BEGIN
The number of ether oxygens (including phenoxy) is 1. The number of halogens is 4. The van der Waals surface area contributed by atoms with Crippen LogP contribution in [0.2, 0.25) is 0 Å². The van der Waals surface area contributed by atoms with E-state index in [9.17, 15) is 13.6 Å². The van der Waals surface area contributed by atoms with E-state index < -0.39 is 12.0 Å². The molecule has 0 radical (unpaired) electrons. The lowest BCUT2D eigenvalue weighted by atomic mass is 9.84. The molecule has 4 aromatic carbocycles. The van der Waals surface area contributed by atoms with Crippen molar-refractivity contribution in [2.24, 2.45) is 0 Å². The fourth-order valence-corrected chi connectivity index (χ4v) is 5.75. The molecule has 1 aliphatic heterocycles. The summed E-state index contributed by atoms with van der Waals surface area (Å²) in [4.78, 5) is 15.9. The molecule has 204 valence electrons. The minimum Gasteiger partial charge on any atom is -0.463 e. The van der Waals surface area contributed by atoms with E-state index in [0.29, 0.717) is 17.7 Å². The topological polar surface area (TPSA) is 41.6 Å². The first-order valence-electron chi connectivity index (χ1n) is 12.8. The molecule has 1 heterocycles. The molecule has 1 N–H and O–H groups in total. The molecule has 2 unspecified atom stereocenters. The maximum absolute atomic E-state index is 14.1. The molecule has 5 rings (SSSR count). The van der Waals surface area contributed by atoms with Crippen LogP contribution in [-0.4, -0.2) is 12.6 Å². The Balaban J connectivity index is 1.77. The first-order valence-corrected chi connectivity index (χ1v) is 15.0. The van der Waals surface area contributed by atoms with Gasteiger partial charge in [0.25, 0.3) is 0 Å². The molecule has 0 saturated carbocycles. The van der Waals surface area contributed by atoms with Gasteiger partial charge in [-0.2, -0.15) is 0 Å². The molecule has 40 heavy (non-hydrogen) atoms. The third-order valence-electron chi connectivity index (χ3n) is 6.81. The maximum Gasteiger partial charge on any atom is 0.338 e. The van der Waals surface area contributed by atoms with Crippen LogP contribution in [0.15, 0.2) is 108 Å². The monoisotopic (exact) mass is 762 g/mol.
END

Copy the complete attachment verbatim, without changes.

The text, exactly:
The number of ether oxygens (including phenoxy) is 1. The number of halogens is 4. The van der Waals surface area contributed by atoms with Crippen LogP contribution in [0.2, 0.25) is 0 Å². The van der Waals surface area contributed by atoms with E-state index in [9.17, 15) is 13.6 Å². The van der Waals surface area contributed by atoms with E-state index < -0.39 is 12.0 Å². The molecule has 0 radical (unpaired) electrons. The lowest BCUT2D eigenvalue weighted by atomic mass is 9.84. The molecule has 4 aromatic carbocycles. The van der Waals surface area contributed by atoms with Crippen molar-refractivity contribution in [2.24, 2.45) is 0 Å². The fourth-order valence-corrected chi connectivity index (χ4v) is 5.75. The molecule has 1 aliphatic heterocycles. The summed E-state index contributed by atoms with van der Waals surface area (Å²) in [4.78, 5) is 15.9. The molecule has 204 valence electrons. The minimum Gasteiger partial charge on any atom is -0.463 e. The van der Waals surface area contributed by atoms with E-state index in [0.29, 0.717) is 17.7 Å². The topological polar surface area (TPSA) is 41.6 Å². The first-order valence-electron chi connectivity index (χ1n) is 12.8. The molecule has 1 heterocycles. The molecule has 1 N–H and O–H groups in total. The molecule has 2 unspecified atom stereocenters. The maximum absolute atomic E-state index is 14.1. The molecule has 5 rings (SSSR count). The van der Waals surface area contributed by atoms with Crippen LogP contribution in [-0.4, -0.2) is 12.6 Å². The Balaban J connectivity index is 1.77. The first-order valence-corrected chi connectivity index (χ1v) is 15.0. The van der Waals surface area contributed by atoms with Gasteiger partial charge in [0.25, 0.3) is 0 Å². The molecule has 0 saturated carbocycles. The van der Waals surface area contributed by atoms with Gasteiger partial charge in [-0.2, -0.15) is 0 Å². The molecule has 40 heavy (non-hydrogen) atoms. The third-order valence-electron chi connectivity index (χ3n) is 6.81. The maximum Gasteiger partial charge on any atom is 0.338 e. The van der Waals surface area contributed by atoms with Crippen LogP contribution in [0.15, 0.2) is 108 Å². The monoisotopic (exact) mass is 762 g/mol.